In 1952, he personally covered all the costs for the first extension of the museum. The inauguration of the new wing did not in fact take place until after his death, in 1958.
Next year, the 200 or so works belonging to the Bührle Foundation will be housed in the new Kunsthaus building, designed by British architect David Chipperfield.
Around this period, Bührle was rising rapidly in his chosen career. As well as his fortune, his social standing was also on the rise. The founding of his companies Contraves in 1936 and Pilatus in late 1938, both of them spurred by advances in aviation, put him in contact with the highest political and industrial circles.
His gradual integration into the economic elite, accompanied by increasing availability of financial resources, was also helped by his naturalisation in 1937. “Among the industrialists, Bührle still sometimes encountered standoffishness, but he could count on the interest of the banks, which saw him as an investment opportunity,” notes Leimgruber.
In 1939 he became part of the executive of the employers’ association in the mechanical engineering sector. His art collection, already considerable, opened the doors of the Kunstgesellschaft (the art society of Zurich) to him in 1940.
Up until the late 1930s the Oerlikon factory was a growing firm, but still fairly marginal. Then everything changed with the outbreak of the Second World War. The first orders started coming in from France and Britain, to a value of CHF60 million. Soon, however, exports were going almost exclusively to the Axis powers.
Between 1940 and 1944 Bührle sold armaments worth CHF400 million to Germany and CHF100 million to Italy. Indirectly, and to a limited extent (CHF 870,000), Bührle profited from forced labour in Germany, through a licensing arrangement with Ikaria to produce aircraft cannons.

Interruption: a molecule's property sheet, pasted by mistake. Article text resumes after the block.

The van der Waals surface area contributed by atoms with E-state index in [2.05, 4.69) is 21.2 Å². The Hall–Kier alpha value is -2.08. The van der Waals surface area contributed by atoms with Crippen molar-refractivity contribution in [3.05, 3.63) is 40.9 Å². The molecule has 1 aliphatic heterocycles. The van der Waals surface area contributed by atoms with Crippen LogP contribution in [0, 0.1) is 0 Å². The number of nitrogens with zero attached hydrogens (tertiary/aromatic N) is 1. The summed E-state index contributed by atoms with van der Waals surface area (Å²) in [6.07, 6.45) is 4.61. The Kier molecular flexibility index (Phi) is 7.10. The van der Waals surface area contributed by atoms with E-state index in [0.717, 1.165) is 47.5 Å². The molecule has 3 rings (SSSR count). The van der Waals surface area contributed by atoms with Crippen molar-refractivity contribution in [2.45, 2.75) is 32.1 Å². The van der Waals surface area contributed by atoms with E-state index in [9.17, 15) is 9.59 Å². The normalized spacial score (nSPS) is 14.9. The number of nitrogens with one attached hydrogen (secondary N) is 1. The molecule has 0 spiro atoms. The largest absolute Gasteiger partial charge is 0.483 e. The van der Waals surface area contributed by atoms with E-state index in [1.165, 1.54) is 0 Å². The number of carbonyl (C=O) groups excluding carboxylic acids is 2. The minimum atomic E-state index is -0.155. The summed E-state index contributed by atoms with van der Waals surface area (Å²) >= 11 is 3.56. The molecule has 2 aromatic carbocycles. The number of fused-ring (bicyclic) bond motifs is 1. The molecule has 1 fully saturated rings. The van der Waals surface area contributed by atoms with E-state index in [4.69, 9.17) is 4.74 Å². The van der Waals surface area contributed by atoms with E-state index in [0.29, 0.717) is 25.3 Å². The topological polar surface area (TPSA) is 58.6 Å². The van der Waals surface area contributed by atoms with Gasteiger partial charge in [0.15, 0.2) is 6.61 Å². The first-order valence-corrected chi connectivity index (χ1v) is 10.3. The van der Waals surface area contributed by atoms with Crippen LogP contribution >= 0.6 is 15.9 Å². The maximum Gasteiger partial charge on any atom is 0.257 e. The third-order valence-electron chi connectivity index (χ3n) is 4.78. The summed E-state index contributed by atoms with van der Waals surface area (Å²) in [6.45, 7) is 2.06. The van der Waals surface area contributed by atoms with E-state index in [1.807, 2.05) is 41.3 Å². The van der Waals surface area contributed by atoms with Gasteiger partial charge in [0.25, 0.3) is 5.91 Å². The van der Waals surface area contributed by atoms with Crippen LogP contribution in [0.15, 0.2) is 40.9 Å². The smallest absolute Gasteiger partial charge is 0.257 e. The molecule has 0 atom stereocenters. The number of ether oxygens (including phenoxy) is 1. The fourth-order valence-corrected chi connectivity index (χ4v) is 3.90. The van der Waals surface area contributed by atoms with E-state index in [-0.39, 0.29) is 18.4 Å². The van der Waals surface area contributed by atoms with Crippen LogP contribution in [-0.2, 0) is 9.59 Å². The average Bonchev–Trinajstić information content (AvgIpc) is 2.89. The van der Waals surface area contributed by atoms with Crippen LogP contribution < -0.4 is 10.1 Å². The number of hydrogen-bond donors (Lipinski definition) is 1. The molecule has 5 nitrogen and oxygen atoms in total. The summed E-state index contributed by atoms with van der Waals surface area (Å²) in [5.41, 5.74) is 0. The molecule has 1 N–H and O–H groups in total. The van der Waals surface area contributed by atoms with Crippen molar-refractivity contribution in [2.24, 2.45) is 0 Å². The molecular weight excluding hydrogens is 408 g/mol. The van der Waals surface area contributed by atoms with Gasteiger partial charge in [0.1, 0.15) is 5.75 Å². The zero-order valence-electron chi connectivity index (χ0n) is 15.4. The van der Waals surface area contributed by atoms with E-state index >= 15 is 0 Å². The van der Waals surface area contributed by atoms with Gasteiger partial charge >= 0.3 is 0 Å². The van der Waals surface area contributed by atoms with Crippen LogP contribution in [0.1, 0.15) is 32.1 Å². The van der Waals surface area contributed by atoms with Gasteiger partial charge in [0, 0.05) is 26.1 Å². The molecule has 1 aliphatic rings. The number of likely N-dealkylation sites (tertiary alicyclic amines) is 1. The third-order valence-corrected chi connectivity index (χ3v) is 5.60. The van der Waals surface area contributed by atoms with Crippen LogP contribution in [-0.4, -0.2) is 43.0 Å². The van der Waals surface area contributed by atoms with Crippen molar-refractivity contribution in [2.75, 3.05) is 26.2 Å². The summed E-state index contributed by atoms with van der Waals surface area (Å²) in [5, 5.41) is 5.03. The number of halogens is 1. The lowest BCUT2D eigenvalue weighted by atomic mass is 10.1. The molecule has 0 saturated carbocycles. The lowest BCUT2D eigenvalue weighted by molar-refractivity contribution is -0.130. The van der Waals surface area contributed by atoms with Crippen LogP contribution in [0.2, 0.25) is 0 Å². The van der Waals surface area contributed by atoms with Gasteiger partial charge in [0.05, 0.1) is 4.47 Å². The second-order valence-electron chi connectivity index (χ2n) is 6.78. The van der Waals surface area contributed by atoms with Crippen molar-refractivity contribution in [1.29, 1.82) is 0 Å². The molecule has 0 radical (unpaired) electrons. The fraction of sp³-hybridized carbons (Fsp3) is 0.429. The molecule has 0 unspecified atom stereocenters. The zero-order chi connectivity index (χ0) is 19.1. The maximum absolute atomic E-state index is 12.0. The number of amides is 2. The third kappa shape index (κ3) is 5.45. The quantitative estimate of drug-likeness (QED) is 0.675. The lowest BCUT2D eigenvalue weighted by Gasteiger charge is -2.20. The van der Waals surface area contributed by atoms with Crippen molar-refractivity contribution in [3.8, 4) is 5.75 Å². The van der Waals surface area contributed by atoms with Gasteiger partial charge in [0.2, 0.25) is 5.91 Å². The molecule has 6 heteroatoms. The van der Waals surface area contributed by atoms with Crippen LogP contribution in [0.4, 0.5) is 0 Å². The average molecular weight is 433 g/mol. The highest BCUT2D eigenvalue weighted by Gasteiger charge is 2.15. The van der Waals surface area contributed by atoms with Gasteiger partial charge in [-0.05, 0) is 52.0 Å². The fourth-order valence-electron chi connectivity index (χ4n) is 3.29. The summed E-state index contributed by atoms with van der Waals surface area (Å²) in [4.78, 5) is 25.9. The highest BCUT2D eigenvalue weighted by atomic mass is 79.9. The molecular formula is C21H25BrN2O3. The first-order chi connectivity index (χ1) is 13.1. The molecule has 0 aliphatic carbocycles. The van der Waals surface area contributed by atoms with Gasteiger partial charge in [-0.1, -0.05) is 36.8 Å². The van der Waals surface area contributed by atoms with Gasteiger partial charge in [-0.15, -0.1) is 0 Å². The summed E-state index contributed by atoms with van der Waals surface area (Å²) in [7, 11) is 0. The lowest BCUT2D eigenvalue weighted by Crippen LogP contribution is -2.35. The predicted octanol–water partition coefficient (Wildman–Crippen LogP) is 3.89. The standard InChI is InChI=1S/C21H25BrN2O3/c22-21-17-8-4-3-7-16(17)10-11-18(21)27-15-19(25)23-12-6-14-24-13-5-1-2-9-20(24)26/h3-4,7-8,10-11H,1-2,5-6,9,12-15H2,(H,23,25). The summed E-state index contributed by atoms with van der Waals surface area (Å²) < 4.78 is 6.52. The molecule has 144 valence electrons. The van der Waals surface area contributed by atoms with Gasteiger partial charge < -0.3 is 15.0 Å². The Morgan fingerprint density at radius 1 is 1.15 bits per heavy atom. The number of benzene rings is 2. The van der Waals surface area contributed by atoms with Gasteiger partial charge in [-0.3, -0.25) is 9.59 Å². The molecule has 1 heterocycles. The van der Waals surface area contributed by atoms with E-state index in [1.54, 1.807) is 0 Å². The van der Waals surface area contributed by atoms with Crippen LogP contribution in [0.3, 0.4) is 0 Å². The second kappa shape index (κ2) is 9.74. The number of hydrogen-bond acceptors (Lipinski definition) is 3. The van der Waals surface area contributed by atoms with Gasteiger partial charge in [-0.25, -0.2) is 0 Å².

The war industry, which previously had made up a rather modest proportion of Swiss exports, made up 14% of total exports by 1941. The Oerlikon factory had a major role in this growth. During the war years, Emil Bührle’s personal fortune grew exponentially. By 1945 it amounted to CHF160 million. He became canton Zurich’s biggest taxpayer.
A bust of Emil Bührle made by the sculptor Charles Baenniger.
As the war ended, Bührle started to get into some difficulties. In October 1944 the Swiss federal government placed a ban on all arms exports, and renewed it in June 1946. Meanwhile, Bührle was on an Allied blacklist due to his close trading relations with Germany.
Was Emil Bührle an antisemite?
Bührle benefited from the persecution of Jews to build up his art collection. But was he himself antisemitic? The University of Zurich study quotes a document in which, reacting in 1940 to a cartoon in the satirical magazine Nebelspalter, he uses the stereotype of the greedy Jewish industrialist.
There is not enough here to be sure, but it suggests that the naturalised Swiss industrialist shared the antisemitic views current at the time.
Bührle now tried diversifying production. At the same time, the Washington Agreement of 1946 allowed Switzerland to defuse the animosity of the Allies over its wartime trading relations with the Axis. The normalisation of relations with the Western powers, and the new rivalry of East and West with the start of the Cold War, opened up new opportunities for armaments manufacturers. Bührle, along with others active in the sector, campaigned successfully for laxer export regulations.